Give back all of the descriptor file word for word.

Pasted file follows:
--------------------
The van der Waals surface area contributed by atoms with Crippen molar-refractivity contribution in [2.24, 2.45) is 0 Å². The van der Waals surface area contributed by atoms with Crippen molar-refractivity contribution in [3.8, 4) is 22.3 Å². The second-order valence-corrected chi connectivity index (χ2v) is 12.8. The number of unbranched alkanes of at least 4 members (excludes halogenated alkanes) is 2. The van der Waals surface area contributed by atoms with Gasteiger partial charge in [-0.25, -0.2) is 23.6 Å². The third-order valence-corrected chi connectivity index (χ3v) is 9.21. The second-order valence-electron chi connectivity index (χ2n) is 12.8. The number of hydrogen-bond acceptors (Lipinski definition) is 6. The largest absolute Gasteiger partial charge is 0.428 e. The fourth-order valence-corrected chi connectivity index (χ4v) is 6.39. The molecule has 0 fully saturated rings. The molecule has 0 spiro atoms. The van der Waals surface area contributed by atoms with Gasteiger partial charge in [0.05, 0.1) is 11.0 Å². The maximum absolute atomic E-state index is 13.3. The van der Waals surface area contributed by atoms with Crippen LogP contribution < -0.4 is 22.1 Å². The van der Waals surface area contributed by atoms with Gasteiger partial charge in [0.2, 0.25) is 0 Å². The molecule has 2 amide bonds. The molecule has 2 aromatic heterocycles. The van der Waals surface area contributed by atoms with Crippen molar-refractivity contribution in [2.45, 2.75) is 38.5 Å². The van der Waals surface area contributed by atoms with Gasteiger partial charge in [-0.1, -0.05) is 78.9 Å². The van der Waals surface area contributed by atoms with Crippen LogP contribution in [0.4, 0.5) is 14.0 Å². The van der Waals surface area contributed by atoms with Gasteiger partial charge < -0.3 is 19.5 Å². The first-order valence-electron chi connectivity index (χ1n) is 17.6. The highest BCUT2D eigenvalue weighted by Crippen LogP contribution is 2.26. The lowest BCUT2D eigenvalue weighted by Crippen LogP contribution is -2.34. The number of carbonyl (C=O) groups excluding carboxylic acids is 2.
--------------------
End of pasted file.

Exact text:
The van der Waals surface area contributed by atoms with Crippen molar-refractivity contribution in [2.24, 2.45) is 0 Å². The van der Waals surface area contributed by atoms with Crippen molar-refractivity contribution in [3.8, 4) is 22.3 Å². The second-order valence-corrected chi connectivity index (χ2v) is 12.8. The number of unbranched alkanes of at least 4 members (excludes halogenated alkanes) is 2. The van der Waals surface area contributed by atoms with Gasteiger partial charge in [-0.25, -0.2) is 23.6 Å². The third-order valence-corrected chi connectivity index (χ3v) is 9.21. The second-order valence-electron chi connectivity index (χ2n) is 12.8. The number of hydrogen-bond acceptors (Lipinski definition) is 6. The largest absolute Gasteiger partial charge is 0.428 e. The fourth-order valence-corrected chi connectivity index (χ4v) is 6.39. The molecule has 0 fully saturated rings. The molecule has 0 spiro atoms. The van der Waals surface area contributed by atoms with Gasteiger partial charge in [0.05, 0.1) is 11.0 Å². The maximum absolute atomic E-state index is 13.3. The van der Waals surface area contributed by atoms with Crippen LogP contribution < -0.4 is 22.1 Å². The van der Waals surface area contributed by atoms with Gasteiger partial charge in [0.2, 0.25) is 0 Å². The molecule has 2 amide bonds. The molecule has 2 aromatic heterocycles. The van der Waals surface area contributed by atoms with Crippen molar-refractivity contribution in [2.45, 2.75) is 38.5 Å². The van der Waals surface area contributed by atoms with Gasteiger partial charge in [-0.1, -0.05) is 78.9 Å². The van der Waals surface area contributed by atoms with Crippen LogP contribution in [0.4, 0.5) is 14.0 Å². The van der Waals surface area contributed by atoms with Gasteiger partial charge < -0.3 is 19.5 Å². The first-order valence-electron chi connectivity index (χ1n) is 17.6. The highest BCUT2D eigenvalue weighted by Crippen LogP contribution is 2.26. The lowest BCUT2D eigenvalue weighted by Crippen LogP contribution is -2.34. The number of carbonyl (C=O) groups excluding carboxylic acids is 2.